The entire foreign diplomatic corps was invited to the State Department in Washington on Tuesday to hear Secretary of State Colin Powell deliver a message he hopes the envoys will convey to their governments: Political leadership is an essential component in the fight against HIV/AIDS. The meeting marks the first time all ambassadors from governments accredited in Washington were asked to gather to hear a message on a public health issue, said Jack Chow, the U.S. ambassador on HIV and AIDS issues.
"We know that national political leaders who are willing to speak out and commit their governments to a course of constructive action in combination with public health investment can make a difference," Chow said. He cited the example of Ugandan president Yoweri Museveni, who early in his presidency recognized AIDS as a national security threat and personally oversaw the creation of a joint center for research. As a result, Chow said, Uganda is one example of a country where "a leader made a tangible, concrete difference at the grassroots level."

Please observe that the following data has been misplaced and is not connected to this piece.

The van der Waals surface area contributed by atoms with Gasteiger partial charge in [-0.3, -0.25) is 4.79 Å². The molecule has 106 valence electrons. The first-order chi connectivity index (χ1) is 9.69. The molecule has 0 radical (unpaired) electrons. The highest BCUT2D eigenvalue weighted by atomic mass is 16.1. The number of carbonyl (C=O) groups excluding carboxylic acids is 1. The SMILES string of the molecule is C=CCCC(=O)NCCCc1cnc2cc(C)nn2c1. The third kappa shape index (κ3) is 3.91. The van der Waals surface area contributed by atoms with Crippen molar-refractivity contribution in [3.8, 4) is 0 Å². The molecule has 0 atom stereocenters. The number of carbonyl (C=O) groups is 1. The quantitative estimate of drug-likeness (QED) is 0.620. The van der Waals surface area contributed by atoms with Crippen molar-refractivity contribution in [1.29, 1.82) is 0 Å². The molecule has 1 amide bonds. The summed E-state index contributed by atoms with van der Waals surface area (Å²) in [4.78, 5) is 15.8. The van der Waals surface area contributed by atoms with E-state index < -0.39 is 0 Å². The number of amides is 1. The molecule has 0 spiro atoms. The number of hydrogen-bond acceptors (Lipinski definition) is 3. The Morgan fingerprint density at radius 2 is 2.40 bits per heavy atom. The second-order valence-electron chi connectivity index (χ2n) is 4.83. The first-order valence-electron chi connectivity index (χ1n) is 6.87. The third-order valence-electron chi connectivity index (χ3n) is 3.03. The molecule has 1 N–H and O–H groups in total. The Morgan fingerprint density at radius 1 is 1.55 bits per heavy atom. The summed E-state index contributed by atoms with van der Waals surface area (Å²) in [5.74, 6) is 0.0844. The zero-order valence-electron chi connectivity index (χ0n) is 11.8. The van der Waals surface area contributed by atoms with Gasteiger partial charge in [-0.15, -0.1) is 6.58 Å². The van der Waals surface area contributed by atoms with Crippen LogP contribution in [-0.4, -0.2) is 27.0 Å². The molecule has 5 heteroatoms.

Chow said he hopes the positive experiences of countries like Uganda can be replicated in what he called "special risk countries," which include Nigeria, Ethiopia, China, India, and Russia, all of which face a growing incidence of HIV/AIDS. The potential for catastrophe is high, he said, since these countries have high population densities with relatively weak public health systems.